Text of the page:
Title Page Photo “ A nation that destroys it's soils destroys itself.” — Franklin D. Roosevelt (Brainyquote.com)
Vocabulary Chapter 12 loam (p. 364) O horizon (p. 367) parent material (p. 355) peds (p. 364) regolith (p. 354) R horizon (p. 367) salinization (p. 371) soil (p. 353) soil order (p. 373) soil profile (p. 367) Soil Taxonomy (p. 372) soil-water balance (p. 362) wilting point (p. 362) A horizon (p. 367) B horizon (p. 367) calcification (p. 371) cations (p. 359) C horizon (p. 367) colloid (p. 366) E horizon (p. 367) eluviation (p. 362) gleization (p. 370) horizon (soil horizon) (p. 367) humus (p. 357) illuviation (p. 362) laterization (p. 368) leaching (p. 362)
Soil and Regolith
- Soil —zone of plant growth.
- The upper portion of lithosphere characterized by its ability to produce and store plant nutrients.
- Average depth is about 15 centimeters (6 inches).
- An infinitely varying mixture of weathered mineral particles, decaying organic matter, living organisms, gases, and liquid solutions.
- Stage in a never-ending continuum of physical–chemical–biotic activities.
- Regolith —a layer of broken and partly decomposed rock particles that covers bedrock; its upper part is soil.
- Five factors are involved in forming soil:
The Geologic Factor
- Parent material —the source of the weathered fragments of rock from which soil is made; solid bedrock or loose sediments that have been transported from elsewhere by the action of water, wind, or ice.
- Influences chemical composition of soil and plays role in soil development.
- This influence diminishes with time, as other factors become increasingly important.
The Climatic Factor
- In long run, climate is generally the most influential factor.
- Temperature and moisture are most significant.
- High temperatures and abundant moistures accelerate chemical and biological processes in soil.
The Topographic Factor
- Slope and drainage are main features in this factor.
- Change through lowering of bottom (because of rock weathering and plant root extension) and top of soil layer (because of erosion).
- Waterlogged soils in valley bottoms
- - Fig. 12-5 Slope is a determinant of soil depth.
The Biological Factor
- Organic matter only small fraction of soil volume, but of utmost importance.
- From living and dead plants and animals
The Biological Factor
- Vegetation provides passageways for drainage and aeration.
- Pedoturbation —mixing of soil provided by animals, which counteracts tendency of other soil-forming processes to accentuate the vertical differences among soil layers.
- Microorganisms generate estimated 75% of soil’s metabolic activity.
- Create humus —decomposed organic matter of utmost important to agriculture.
- Loosens soil structure, lessens density, and promotes root development.
- Provides reservoirs for plant nutrients and soil water.
The Biological Factor
- Of large variety of animal life in soil, earthworm is most important to soil formation and development.
- Tunnels facilitate drainage and aeration, deepening of soil profile.
- Movement creates a crumbly soil structure, which is favorable for plant growth.
- Movement brings in leaf litter, which fertilizes subsoil.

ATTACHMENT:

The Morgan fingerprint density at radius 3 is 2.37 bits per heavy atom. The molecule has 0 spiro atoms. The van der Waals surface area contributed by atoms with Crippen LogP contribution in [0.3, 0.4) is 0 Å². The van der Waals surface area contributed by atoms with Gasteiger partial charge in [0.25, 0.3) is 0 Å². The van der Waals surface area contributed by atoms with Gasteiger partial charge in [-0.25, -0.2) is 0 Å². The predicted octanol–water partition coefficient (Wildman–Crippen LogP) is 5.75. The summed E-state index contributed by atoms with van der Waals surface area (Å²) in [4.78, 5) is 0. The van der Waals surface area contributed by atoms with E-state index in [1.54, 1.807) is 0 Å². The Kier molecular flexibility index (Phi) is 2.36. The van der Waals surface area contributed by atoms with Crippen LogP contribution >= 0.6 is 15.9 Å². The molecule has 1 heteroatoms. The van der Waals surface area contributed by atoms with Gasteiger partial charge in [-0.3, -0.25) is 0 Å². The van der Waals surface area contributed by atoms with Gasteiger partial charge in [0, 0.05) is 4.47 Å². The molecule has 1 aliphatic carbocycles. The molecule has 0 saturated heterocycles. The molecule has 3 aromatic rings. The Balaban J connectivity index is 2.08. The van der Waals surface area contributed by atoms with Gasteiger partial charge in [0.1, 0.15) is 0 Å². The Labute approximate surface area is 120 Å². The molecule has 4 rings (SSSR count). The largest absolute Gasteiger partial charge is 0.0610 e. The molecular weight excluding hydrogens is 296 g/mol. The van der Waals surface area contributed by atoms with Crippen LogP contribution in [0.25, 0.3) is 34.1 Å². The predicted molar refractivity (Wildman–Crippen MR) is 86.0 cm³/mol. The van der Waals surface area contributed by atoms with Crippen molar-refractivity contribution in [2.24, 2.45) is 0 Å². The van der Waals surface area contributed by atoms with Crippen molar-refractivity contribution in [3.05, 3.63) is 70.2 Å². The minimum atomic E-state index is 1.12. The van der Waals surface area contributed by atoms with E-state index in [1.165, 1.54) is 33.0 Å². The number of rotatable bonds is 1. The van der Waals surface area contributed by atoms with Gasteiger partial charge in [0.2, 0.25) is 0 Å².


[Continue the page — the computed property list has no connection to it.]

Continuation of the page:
- Digestive actions and tunnels increase porosity and help soil impact of raindrops, which helps deter erosion.
- Casts, which are the inorganic material worms excrete, increase nutrients of soil through their physical and chemical nature.
- Movement also brings deeper material to surface, where it can be weathered more rapidly.
- Movement, digestive action, and decomposition of own bodies help promote nitrification.
The Biological Factor
- Microorganisms in the Soil
- An estimated three quarters of a soil’s metabolic activity is generated by microorganisms.
- Microbes decompose organic material into humus (a dark adhesive of minute particles).
- This makes nutrients usable by plants.
The Chronological Factor
- Most soil develops with geologic slowness: changes imperceptible within human lifespan.
- Can be degraded through erosion or depletion of nutrients in just a few years.
- Four neutral components to soil:
- Bulk of soil is mineral matter.
- Half of average soil is small, granular mineral matter called sand and silt.
- Mineral composition depends on parent material.
- Quartz (silica, SiO2) most common.
- Clay provides an important reservoir for plant nutrients and soil water.
- Only clay particles take part in the intricate chemical activities that occur in soil.
- Negatively charged, so attracts positively charged nutrients.
- Cation —an atom or group of atoms with a positive electrical charge.
- Varies from alive to dead, partially decomposed to completely decomposed.
- Litter —the collection of dead plant parts that accumulate at the surface of the soil.
- Decomposition rates depend on climate.
- Pore spaces make up more than half the volume of average soil.
- Allow water and air to penetrate.
- Soil air is saturated with moisture, rich in carbon dioxide, and poor in oxygen.
- Plants, roots, and soil organisms remove oxygen from and respite carbon dioxide into pore spaces.
- Water performs number of important functions:
- Dissolves essential nutrients for plant roots;
- Helps complete necessary chemical reactions;
- Assists microorganisms producing humus;
- Four forms of soil moisture
- Leaching —the process in which gravitational water dissolves soluble materials and carries them downward in solution to be redeposited at lower levels.
- Eluviation —the process by which gravitational water picks up fine particles of soil from the upper layers and carries them downward.
- Illuviation —the process by which fine particles of soil from the upper layers are deposited at a lower level.